We’ve spoken previously about the versatility and usefulness of trays and why they’re so effective (i.e. where there was once no distinct space for certain items, there still isn’t really, but there’s enough of one to trick you into thinking there is, which will make you act as though there were, so there may as well be). Today’s post offers the opportunity to enumerate on this fact by illustrating how the tray or tray-like things can serve as corral-ers of most frequently used cooking items. Conversely, one needn’t approach this topic from the platform of the tray at all, but rather as an isolated suggestion for keeping kitchen things neatly within reach. There.
(I’m so sorry).
So, the other day my client and I were reviewing the pantry system we’d previously designed. She remarked that everything was splendid, with the exception of the salt, pepper, and oil, which her husband had complained were too difficult to get to, being kept within a storage container in the pantry. She imitated him trying to get them out in that really dopey tone of voice that you know can only be reserved for those you love most.Anyhow, the point of this story is that we resolved to free the cooking essentials from the pantry, and just let them bask on the counter. But without a certain space allocated for them, they might appear as clutter, which might invite more clutter, which would be bad. So we put them all together on a tray, and hey, you can do that too!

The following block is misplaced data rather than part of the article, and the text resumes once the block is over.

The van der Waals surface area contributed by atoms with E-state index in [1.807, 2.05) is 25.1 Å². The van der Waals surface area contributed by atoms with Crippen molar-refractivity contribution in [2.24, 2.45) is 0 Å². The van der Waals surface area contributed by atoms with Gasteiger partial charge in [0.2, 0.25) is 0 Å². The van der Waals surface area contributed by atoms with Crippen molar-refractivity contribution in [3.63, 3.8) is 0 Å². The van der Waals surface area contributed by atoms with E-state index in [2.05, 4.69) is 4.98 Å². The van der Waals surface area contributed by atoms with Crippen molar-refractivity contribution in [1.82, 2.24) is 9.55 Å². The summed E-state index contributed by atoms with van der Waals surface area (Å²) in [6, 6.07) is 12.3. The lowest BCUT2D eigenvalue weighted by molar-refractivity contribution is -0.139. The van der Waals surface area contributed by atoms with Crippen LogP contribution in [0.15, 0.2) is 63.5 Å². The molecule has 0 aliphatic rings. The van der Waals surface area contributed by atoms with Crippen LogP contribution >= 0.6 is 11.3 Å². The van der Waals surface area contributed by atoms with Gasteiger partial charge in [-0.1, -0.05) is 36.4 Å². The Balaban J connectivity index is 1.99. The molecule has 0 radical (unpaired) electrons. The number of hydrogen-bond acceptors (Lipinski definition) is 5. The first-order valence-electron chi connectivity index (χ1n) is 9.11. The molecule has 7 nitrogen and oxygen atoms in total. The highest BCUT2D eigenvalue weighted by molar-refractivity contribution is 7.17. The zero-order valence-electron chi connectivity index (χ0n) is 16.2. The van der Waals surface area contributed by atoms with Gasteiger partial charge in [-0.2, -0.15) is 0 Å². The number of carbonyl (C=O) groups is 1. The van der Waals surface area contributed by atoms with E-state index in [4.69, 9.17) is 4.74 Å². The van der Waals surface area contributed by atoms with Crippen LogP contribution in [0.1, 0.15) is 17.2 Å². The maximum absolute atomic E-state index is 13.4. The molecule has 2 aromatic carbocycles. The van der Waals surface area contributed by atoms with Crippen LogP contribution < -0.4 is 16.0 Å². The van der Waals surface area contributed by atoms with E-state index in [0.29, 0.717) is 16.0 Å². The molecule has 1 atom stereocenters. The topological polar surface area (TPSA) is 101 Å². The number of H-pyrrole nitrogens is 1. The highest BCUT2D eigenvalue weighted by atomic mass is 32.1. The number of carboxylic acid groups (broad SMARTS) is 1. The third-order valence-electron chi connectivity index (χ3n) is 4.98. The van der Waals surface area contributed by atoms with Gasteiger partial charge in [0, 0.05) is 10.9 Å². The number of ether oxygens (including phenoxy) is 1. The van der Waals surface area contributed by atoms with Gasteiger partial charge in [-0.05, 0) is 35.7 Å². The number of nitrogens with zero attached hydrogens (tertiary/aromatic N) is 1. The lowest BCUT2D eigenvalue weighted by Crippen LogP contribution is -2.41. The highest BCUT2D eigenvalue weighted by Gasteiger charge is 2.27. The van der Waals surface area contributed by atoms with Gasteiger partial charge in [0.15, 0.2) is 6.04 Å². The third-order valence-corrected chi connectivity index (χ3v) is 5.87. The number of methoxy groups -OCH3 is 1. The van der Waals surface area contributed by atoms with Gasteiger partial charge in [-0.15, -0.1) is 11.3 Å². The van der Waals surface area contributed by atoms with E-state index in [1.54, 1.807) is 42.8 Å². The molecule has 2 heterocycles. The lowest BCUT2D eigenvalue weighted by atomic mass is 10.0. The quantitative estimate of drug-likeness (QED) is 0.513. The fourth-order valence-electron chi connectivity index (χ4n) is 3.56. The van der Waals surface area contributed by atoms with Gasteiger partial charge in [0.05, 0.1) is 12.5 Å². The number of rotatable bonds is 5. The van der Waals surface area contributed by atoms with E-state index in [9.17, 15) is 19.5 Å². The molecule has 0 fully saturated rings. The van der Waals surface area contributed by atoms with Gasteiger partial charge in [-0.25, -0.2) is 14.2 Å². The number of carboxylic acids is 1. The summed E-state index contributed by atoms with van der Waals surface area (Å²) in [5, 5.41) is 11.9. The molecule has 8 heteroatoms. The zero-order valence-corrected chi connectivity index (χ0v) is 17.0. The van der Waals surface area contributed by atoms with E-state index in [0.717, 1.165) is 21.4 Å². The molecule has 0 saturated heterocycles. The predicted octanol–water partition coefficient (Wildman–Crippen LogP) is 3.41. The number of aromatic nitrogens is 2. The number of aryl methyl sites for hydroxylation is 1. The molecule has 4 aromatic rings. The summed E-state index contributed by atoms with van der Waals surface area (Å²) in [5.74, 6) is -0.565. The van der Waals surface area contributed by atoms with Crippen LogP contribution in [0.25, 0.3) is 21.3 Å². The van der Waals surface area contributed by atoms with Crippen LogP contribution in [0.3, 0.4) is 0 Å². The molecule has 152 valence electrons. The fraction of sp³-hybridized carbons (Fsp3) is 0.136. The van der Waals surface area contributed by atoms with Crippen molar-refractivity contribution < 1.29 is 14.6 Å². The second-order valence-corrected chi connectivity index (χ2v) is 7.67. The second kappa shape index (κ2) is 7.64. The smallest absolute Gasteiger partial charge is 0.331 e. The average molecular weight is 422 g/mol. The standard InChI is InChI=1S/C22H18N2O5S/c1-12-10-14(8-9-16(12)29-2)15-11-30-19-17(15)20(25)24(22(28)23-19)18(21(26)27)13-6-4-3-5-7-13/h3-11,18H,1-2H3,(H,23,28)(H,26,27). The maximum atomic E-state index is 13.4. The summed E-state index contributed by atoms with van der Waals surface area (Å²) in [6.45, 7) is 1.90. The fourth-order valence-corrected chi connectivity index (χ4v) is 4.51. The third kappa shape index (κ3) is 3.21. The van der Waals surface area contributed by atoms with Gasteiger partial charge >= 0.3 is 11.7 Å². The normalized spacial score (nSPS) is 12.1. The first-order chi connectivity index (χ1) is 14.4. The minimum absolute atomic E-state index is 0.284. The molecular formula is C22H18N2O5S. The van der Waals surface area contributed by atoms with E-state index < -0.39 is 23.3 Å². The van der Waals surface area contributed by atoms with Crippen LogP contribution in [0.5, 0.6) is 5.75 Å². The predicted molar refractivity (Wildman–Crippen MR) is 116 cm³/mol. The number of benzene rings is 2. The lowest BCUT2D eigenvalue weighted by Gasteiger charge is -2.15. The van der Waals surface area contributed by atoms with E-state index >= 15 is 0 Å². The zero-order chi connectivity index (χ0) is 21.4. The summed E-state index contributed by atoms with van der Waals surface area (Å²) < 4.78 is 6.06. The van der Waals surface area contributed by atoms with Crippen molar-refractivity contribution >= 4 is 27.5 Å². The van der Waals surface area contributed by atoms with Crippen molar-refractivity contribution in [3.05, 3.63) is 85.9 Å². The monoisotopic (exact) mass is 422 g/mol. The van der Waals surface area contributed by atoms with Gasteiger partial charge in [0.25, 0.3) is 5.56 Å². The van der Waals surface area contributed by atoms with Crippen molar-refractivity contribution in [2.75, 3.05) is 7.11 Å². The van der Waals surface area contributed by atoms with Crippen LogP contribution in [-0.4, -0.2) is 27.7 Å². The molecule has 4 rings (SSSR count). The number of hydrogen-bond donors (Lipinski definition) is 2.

(Really, very sorry).